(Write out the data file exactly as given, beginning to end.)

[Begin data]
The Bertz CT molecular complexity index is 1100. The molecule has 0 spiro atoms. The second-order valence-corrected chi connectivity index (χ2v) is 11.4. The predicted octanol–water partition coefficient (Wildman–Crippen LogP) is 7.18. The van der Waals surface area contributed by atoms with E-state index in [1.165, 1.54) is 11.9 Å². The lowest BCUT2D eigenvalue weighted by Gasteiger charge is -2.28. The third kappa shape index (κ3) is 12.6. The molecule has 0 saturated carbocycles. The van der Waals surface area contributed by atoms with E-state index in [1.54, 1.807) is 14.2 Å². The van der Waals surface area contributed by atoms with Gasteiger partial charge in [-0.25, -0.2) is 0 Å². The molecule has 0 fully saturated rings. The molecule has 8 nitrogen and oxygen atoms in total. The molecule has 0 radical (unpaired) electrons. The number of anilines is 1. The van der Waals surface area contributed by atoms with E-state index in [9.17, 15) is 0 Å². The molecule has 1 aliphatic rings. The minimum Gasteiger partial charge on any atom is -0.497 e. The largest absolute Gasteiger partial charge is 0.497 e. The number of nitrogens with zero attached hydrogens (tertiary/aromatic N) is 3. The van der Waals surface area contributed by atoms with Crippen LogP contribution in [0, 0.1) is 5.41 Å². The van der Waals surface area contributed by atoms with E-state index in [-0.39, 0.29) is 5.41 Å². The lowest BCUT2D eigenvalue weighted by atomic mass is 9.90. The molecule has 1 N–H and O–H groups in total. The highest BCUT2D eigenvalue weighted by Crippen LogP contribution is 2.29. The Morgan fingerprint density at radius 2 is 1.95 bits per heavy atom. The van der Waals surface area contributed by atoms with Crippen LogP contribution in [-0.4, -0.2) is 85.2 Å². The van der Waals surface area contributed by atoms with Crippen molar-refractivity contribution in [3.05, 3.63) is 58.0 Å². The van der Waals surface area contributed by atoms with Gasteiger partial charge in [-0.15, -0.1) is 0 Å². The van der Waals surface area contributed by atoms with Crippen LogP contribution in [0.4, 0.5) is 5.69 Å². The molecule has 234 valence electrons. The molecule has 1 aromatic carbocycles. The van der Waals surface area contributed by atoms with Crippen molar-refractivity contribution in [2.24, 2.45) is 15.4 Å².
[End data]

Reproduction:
The Bertz CT molecular complexity index is 1100. The molecule has 0 spiro atoms. The second-order valence-corrected chi connectivity index (χ2v) is 11.4. The predicted octanol–water partition coefficient (Wildman–Crippen LogP) is 7.18. The van der Waals surface area contributed by atoms with E-state index in [1.165, 1.54) is 11.9 Å². The lowest BCUT2D eigenvalue weighted by Gasteiger charge is -2.28. The third kappa shape index (κ3) is 12.6. The molecule has 0 saturated carbocycles. The van der Waals surface area contributed by atoms with E-state index in [1.54, 1.807) is 14.2 Å². The van der Waals surface area contributed by atoms with Gasteiger partial charge in [-0.25, -0.2) is 0 Å². The molecule has 0 fully saturated rings. The molecule has 8 nitrogen and oxygen atoms in total. The molecule has 0 radical (unpaired) electrons. The number of anilines is 1. The van der Waals surface area contributed by atoms with E-state index in [9.17, 15) is 0 Å². The molecule has 1 aliphatic rings. The minimum Gasteiger partial charge on any atom is -0.497 e. The largest absolute Gasteiger partial charge is 0.497 e. The number of nitrogens with zero attached hydrogens (tertiary/aromatic N) is 3. The van der Waals surface area contributed by atoms with Crippen LogP contribution in [0, 0.1) is 5.41 Å². The van der Waals surface area contributed by atoms with E-state index in [-0.39, 0.29) is 5.41 Å². The lowest BCUT2D eigenvalue weighted by atomic mass is 9.90. The molecule has 1 N–H and O–H groups in total. The highest BCUT2D eigenvalue weighted by Crippen LogP contribution is 2.29. The Morgan fingerprint density at radius 2 is 1.95 bits per heavy atom. The van der Waals surface area contributed by atoms with Crippen LogP contribution in [-0.4, -0.2) is 85.2 Å². The van der Waals surface area contributed by atoms with Crippen molar-refractivity contribution in [3.05, 3.63) is 58.0 Å². The van der Waals surface area contributed by atoms with Gasteiger partial charge in [-0.15, -0.1) is 0 Å². The van der Waals surface area contributed by atoms with Crippen LogP contribution in [0.4, 0.5) is 5.69 Å². The molecule has 234 valence electrons. The molecule has 1 aromatic carbocycles. The van der Waals surface area contributed by atoms with Crippen molar-refractivity contribution in [2.24, 2.45) is 15.4 Å².